A Rare Treat
A blue moon is more than a euphemism, meaning something is not so common of an event, it is a real astronomical event. Now, do not be disappointed, but blue moons are rarely blue and this month’s moon is expected not to be either. The term “blue moon” actually refers to the appearance of a second full moon within a month.
Blue moons are not very common, considering one only happens every two-and-a-half years; however, this year’s blue moon is extra special. For the first time since 1944, the United States will experience a blue moon on Halloween night, and it will be visible in all time zones.
Since this blue moon falls in October it is known as a Hunter’s Moon or Blood Moon. This name originates from the historic tendency of people to set out on late hunting trips to stock up food before the colder days of winter begin. The fullness of the moon provided ample light in times prior to flashlights and the fields had been cut bare during the harvest moon. This made for open expanses of open land in which animals could be easily seen, hence, perfect conditions for hunting too.
The term “blood moon” is far more fitting than blue moon for the second full moon in October. It may sound gruesome, but the name blood moon actually refers to the color of the full moon in late fall. Full moons around this time of year rise soon after sunset and hang low in the sky for a while. If you catch a glimpse of them at this time, they will appear large and seem to have a haunting red glow. This is not always the case, but it would be a perfect addition to the spooky atmosphere this Halloween.
For an added ominous effect, it is important to note that the lunar calendar had originally predicted more blue moons on Halloween at the time of its creation; however, a shift of the lunar cycle with the addition of leap days caused the expected October 31st blue moons to move to November 1st. The year 2020 truly is full of surprises as the moon has moved back to the original lunar calendar after 86 years!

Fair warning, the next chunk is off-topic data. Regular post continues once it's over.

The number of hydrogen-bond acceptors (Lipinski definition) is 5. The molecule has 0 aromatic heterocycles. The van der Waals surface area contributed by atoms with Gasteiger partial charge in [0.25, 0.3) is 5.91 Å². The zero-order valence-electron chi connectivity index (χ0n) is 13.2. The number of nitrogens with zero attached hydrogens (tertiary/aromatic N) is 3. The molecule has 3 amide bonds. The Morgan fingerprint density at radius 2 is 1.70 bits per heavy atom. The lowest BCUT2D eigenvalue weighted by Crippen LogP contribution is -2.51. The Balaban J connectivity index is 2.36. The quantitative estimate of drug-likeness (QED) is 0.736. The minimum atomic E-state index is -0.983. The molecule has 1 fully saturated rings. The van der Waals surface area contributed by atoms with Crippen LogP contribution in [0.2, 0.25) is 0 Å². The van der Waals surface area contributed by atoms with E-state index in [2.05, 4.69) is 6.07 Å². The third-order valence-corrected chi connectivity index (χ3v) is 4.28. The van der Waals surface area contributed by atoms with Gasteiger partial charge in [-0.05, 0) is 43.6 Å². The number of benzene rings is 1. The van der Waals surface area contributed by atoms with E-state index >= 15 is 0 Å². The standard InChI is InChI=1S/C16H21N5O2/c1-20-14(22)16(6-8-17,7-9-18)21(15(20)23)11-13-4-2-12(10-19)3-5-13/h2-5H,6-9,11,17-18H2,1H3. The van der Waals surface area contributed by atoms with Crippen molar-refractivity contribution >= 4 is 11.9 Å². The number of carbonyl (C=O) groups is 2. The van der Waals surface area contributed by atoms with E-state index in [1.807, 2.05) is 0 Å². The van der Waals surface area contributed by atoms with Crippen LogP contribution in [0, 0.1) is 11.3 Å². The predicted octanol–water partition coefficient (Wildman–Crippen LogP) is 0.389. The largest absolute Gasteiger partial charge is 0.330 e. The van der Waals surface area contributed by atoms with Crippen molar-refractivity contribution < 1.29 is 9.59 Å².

Is it a coincidence that a rare Halloween blue moon will be experienced this year, or is something extra spooky brewing?
Most horror movies feature a full moon as part of their night-time backdrop for the ghostly aura it casts over the earth. Many people have experienced the hauntingly beautiful glow of a full moon, and if you have not, well, you will soon get your chance. Something about the way a full moon illuminates the night has caused folklore and myths to circle its presence. The more rare the moon phase is, the more powerful it is thought to be. Mix in a creepy holiday that is all about fright and you have the ideal formula for a spooky night.
Have you ever noticed that the words “lunar” and “lunatic” sound a little similar? They both originated from ancient tales about the Roman goddess of the moon, Luna. The association of the word lunatic stemmed from a belief that full moons incite bizarre behavior. For years, it was believed that anything from sleepwalking to transforming into a werewolf could be the result of the full moon’s powers.
As of recent, research has not been able to prove that there is any correlation between full moons and crazed behavior though. There have been no notable spikes in hospitalizations, criminal activity, or people turning into violent half-wolf creatures during full moons… so far, but some emergency room nurses, EMTs, paramedics, and jail officers may disagree.
It is thought that this legend originated before artificial light sources were in homes. At such a time in history, the light of the full moon could keep people awake and allow enough light for individuals to gather together and cause a ruckus late at night.
The blue moon this Halloween is unlikely to turn people mad, but is there something magical about it? Depending on your definition of magic, the answer could be yes!
Individuals who practice spellcasting or witchcraft believe the full moon is the most magically potent time of the month. The powerful presence of a full moon is thought to be reflected in spell-based endeavors that happen beneath its glow.
If full moons are conductive to magic, then it is fair to assume that this month’s blue moon can intensify the otherworldly events that Halloween is built on.
Before trick-or-treating, costume parties, and mischief in the night, Halloween was defined by ancient Celtic lore. It was believed that Halloween night was the one time every year when the borders between the living and the dead became blurred, allowing for ghostly apparitions and mythical creatures of all kinds to travel the earth alongside humans for the one night. The belief that this time of year allows for interaction between spirits and humans is reflected in other cultures as well.
The accumulation of beliefs that find connections to otherworldly events surrounding Halloween and the blue moon make it hard to believe that something special is not afoot this Halloween.
We will have to wait until October 31st to see what happens, but there is one thing you can be sure of under this seasonal blue moon. You will have plenty of moon light to see the things that go bump in the night. Have a safe and spooky Halloween, Lintonians!